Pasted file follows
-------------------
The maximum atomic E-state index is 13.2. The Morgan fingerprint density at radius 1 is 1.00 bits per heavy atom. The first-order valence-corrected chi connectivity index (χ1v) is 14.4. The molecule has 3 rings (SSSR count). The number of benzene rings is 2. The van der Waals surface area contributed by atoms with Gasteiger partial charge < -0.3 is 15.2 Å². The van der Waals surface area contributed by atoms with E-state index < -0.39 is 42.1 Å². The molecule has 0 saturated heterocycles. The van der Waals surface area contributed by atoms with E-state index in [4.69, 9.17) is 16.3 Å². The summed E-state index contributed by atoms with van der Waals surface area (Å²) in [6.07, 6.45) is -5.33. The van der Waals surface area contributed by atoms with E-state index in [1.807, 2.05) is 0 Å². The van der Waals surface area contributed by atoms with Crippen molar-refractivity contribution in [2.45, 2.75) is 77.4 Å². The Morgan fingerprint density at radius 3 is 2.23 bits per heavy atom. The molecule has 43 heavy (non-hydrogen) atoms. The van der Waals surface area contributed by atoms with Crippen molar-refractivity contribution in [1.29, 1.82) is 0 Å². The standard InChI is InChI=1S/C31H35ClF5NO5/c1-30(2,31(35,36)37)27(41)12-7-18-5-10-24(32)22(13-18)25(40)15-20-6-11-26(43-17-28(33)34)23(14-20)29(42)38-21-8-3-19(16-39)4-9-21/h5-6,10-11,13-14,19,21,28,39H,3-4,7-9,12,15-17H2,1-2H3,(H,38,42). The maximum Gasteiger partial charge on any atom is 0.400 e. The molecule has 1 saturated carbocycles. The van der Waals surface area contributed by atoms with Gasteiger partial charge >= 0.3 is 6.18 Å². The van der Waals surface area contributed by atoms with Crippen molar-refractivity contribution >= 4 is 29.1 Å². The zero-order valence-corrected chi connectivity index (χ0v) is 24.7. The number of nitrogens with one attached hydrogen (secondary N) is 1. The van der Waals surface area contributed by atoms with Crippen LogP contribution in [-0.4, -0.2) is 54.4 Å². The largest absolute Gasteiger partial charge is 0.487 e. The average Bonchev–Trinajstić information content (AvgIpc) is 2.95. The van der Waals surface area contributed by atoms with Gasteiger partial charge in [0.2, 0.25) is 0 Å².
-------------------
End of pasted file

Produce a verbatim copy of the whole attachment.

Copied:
The maximum atomic E-state index is 13.2. The Morgan fingerprint density at radius 1 is 1.00 bits per heavy atom. The first-order valence-corrected chi connectivity index (χ1v) is 14.4. The molecule has 3 rings (SSSR count). The number of benzene rings is 2. The van der Waals surface area contributed by atoms with Gasteiger partial charge < -0.3 is 15.2 Å². The van der Waals surface area contributed by atoms with E-state index < -0.39 is 42.1 Å². The molecule has 0 saturated heterocycles. The van der Waals surface area contributed by atoms with E-state index in [4.69, 9.17) is 16.3 Å². The summed E-state index contributed by atoms with van der Waals surface area (Å²) in [6.07, 6.45) is -5.33. The van der Waals surface area contributed by atoms with E-state index in [1.807, 2.05) is 0 Å². The van der Waals surface area contributed by atoms with Crippen molar-refractivity contribution in [2.45, 2.75) is 77.4 Å². The Morgan fingerprint density at radius 3 is 2.23 bits per heavy atom. The molecule has 43 heavy (non-hydrogen) atoms. The van der Waals surface area contributed by atoms with Crippen molar-refractivity contribution in [1.29, 1.82) is 0 Å². The standard InChI is InChI=1S/C31H35ClF5NO5/c1-30(2,31(35,36)37)27(41)12-7-18-5-10-24(32)22(13-18)25(40)15-20-6-11-26(43-17-28(33)34)23(14-20)29(42)38-21-8-3-19(16-39)4-9-21/h5-6,10-11,13-14,19,21,28,39H,3-4,7-9,12,15-17H2,1-2H3,(H,38,42). The maximum Gasteiger partial charge on any atom is 0.400 e. The molecule has 1 saturated carbocycles. The van der Waals surface area contributed by atoms with Gasteiger partial charge >= 0.3 is 6.18 Å². The van der Waals surface area contributed by atoms with Crippen molar-refractivity contribution >= 4 is 29.1 Å². The zero-order valence-corrected chi connectivity index (χ0v) is 24.7. The number of nitrogens with one attached hydrogen (secondary N) is 1. The van der Waals surface area contributed by atoms with Crippen LogP contribution in [-0.4, -0.2) is 54.4 Å². The largest absolute Gasteiger partial charge is 0.487 e. The average Bonchev–Trinajstić information content (AvgIpc) is 2.95. The van der Waals surface area contributed by atoms with Gasteiger partial charge in [0.2, 0.25) is 0 Å².